THE Kauravas reached Dwaitavana with a great army and many followers. Duryodhana and Karna went with unconcealed joy at the very thought of being able to gloat on the sad plight of the Pandavas.
They themselves camped in luxurious rest houses in a place four miles off the abode of the Pandavas. They inspected the herds of cows and took stock of them.
After counting the cows, bulls and calves, they enjoyed the dance, the hunt, the sylvan sports and other entertainment�s arranged for them.
While hunting, Duryodhana and his party reached an attractive pond near the hermitage of the Pandavas and ordered a camp to be put on its bank.
Chitrasena, the king of the Gandharvas, and his attendants had already encamped in the neighborhood of the pool and they prevented Duryodhana's men from putting up their camp.
They returned to Duryodhana and represented that some petty prince who was there with his followers was giving them trouble.
Duryodhana was annoyed at this presumption and directed his men to turn the Gandharva prince out and put up the tents. The attendants returned to the lake and tried to carry out their orders but found the Gandharvas too many for them and had to retreat in precipitation.
When Duryodhana came to know of this, he grew very angry and with a large army marched to destroy the audacious enemies who had dared to resist his pleasure. A great fight ensued between the Gandharvas and Duryodhana's army.
At first the fight went in favor of the Kauravas. But the tables were quickly turned when Chitrasena, the king of the Gandharvas, rallied his troops and began using his magic weapons.
Karna and the other Kaurava heroes lost their chariots and weapons and had to retreat in haste and ignominy. Duryodhana alone remained in the battlefield but he was soon seized by Chitrasena, who placed him in his chariot bound hand and foot, and blew his conch in token of victory.
The Gandharvas took many of the prominent Kauravas captive. The Kaurava army fled in all directions and some of the fugitives took refuge in the hermitage of the Pandavas.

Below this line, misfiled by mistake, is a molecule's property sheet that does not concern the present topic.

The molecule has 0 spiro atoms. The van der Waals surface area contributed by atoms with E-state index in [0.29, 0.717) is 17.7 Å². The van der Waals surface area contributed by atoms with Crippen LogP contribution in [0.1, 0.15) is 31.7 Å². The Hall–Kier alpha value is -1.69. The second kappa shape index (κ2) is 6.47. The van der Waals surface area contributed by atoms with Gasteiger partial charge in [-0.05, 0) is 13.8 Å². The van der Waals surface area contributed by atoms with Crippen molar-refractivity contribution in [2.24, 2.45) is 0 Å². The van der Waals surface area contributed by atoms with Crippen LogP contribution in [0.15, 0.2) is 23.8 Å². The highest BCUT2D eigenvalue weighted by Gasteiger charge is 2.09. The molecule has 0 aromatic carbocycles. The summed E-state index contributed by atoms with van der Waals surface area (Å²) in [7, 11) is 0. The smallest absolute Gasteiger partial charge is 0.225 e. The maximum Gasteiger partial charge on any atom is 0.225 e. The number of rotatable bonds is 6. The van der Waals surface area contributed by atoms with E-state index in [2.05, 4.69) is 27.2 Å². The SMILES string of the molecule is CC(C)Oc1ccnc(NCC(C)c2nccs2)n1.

Bhima heard the news of Duryodhana's defeat and capture with delight and amusement. He said to Yudhishthira: "These Gandharvas have done our job for us. Duryodhana, who must have come here to mock at us, has got what he deserved. I feel like thanking our Gandharva friend!"
But Yudhishthira reproved him: "Dear brother, this is not the time for you to rejoice. The Kauravas are our kith and kin and their humiliation, at the hands of strangers, is ours. We cannot hold back and take this lying down. We must rescue them."
Bhima did not think this very reasonable. He said: "Why should we save this sinner who tried to burn us alive in the wax house? Why should you feel sorry for the fellow who poisoned my food, bound me hand and foot and wanted to drown me in the river? What brotherly feeling can we really have towards these vile wretches who hauled Draupadi by the hair to theassembly and disgraced her?"
At that moment a cry of agony from Duryodhana reached them faintly from the distance and Yudhishthira, greatly moved, overruled Bhima's objection and bade his brothers go to the rescue of the Kauravas.
Obedient to his behest, Bhima and Arjuna rallied the routed Kaurava forces and offered battle to the Gandharvas. But Chitrasena had no wish to fight with the Pandavas and at their approach, released Duryodhana and the other prisoners saying that all he wanted was to teach a lesson to these arrogant Kauravas.
The dishonored Kauravas returned in haste to Hastinapura, with Karna, who, having been, driven off the battlefield, joined them on the way.
Duryodhana, in great shame and dejection, felt it would have been far better if be had been killed by Chitrasena and announced his wish to fast unto death.
He said to Duhsasana: "Be crowned and rule the kingdom. I can no longer continue to live after having become a laughing stock to my enemies."
Duhsasana protested his unworthiness to be king and caught hold of his brother's feet and wept. Karna could not bear the sight of the brother's sorrow.
Karna said: "This does not befit heroes of the Kuru race. What is the use of just collapsing under sorrow? It will but make your enemies happy. Look at the Pandavas. They have not taken to fasts in spite of the disgrace they have suffered."
Sakuni interposed and said: "Listen to Karna's words. Why do you say that you would give up your life when the kingdom seized from the Pandavas is yours to enjoy? Fasting serves no purpose, for if you really repent of what you have done till now, you should make friends with the Pandavas and give them back their kingdom."
When Duryodhana heard this speech, his evil nature regained ascendancy, for giving back the kingdom to the Pandavas was to him a hundred times worse than defeat or disgrace. He shouted: "I shall conquer the Pandavas."
Karna said: "That is the way for a king to talk."
And he added: "What sense is there in dying? You can do something worthwhile only if you are alive."
While returning home, Karna said: "I swear to you by all that is holy that, when the stipulated period of thirteen years is over, I will kill Arjuna in battle." And then he touched his sword in token of the oath.